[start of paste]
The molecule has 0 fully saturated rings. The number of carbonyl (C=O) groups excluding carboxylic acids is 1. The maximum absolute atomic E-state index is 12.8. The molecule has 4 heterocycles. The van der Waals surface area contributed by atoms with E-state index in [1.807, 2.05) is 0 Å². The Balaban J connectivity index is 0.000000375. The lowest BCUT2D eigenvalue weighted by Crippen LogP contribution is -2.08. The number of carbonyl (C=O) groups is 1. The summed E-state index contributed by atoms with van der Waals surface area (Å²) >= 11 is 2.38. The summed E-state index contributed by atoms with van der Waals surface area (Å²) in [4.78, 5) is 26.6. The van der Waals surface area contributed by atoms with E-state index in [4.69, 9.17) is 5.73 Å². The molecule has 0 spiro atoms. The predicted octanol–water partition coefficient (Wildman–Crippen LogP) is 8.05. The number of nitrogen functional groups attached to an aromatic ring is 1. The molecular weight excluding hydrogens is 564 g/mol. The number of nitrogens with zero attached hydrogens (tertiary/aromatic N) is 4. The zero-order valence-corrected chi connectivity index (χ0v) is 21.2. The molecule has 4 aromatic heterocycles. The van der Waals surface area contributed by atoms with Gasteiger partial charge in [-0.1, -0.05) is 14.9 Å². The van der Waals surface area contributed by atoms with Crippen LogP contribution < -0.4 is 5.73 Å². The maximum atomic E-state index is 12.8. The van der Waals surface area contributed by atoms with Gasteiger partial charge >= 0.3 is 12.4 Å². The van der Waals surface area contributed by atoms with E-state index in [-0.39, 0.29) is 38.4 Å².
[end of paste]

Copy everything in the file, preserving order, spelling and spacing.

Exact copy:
The molecule has 0 fully saturated rings. The number of carbonyl (C=O) groups excluding carboxylic acids is 1. The maximum absolute atomic E-state index is 12.8. The molecule has 4 heterocycles. The van der Waals surface area contributed by atoms with E-state index in [1.807, 2.05) is 0 Å². The Balaban J connectivity index is 0.000000375. The lowest BCUT2D eigenvalue weighted by Crippen LogP contribution is -2.08. The number of carbonyl (C=O) groups is 1. The summed E-state index contributed by atoms with van der Waals surface area (Å²) >= 11 is 2.38. The summed E-state index contributed by atoms with van der Waals surface area (Å²) in [4.78, 5) is 26.6. The van der Waals surface area contributed by atoms with E-state index in [4.69, 9.17) is 5.73 Å². The molecule has 0 spiro atoms. The predicted octanol–water partition coefficient (Wildman–Crippen LogP) is 8.05. The number of nitrogen functional groups attached to an aromatic ring is 1. The molecular weight excluding hydrogens is 564 g/mol. The number of nitrogens with zero attached hydrogens (tertiary/aromatic N) is 4. The zero-order valence-corrected chi connectivity index (χ0v) is 21.2. The molecule has 4 aromatic heterocycles. The van der Waals surface area contributed by atoms with Gasteiger partial charge in [-0.1, -0.05) is 14.9 Å². The van der Waals surface area contributed by atoms with Crippen LogP contribution < -0.4 is 5.73 Å². The maximum atomic E-state index is 12.8. The van der Waals surface area contributed by atoms with Gasteiger partial charge >= 0.3 is 12.4 Å². The van der Waals surface area contributed by atoms with E-state index in [-0.39, 0.29) is 38.4 Å².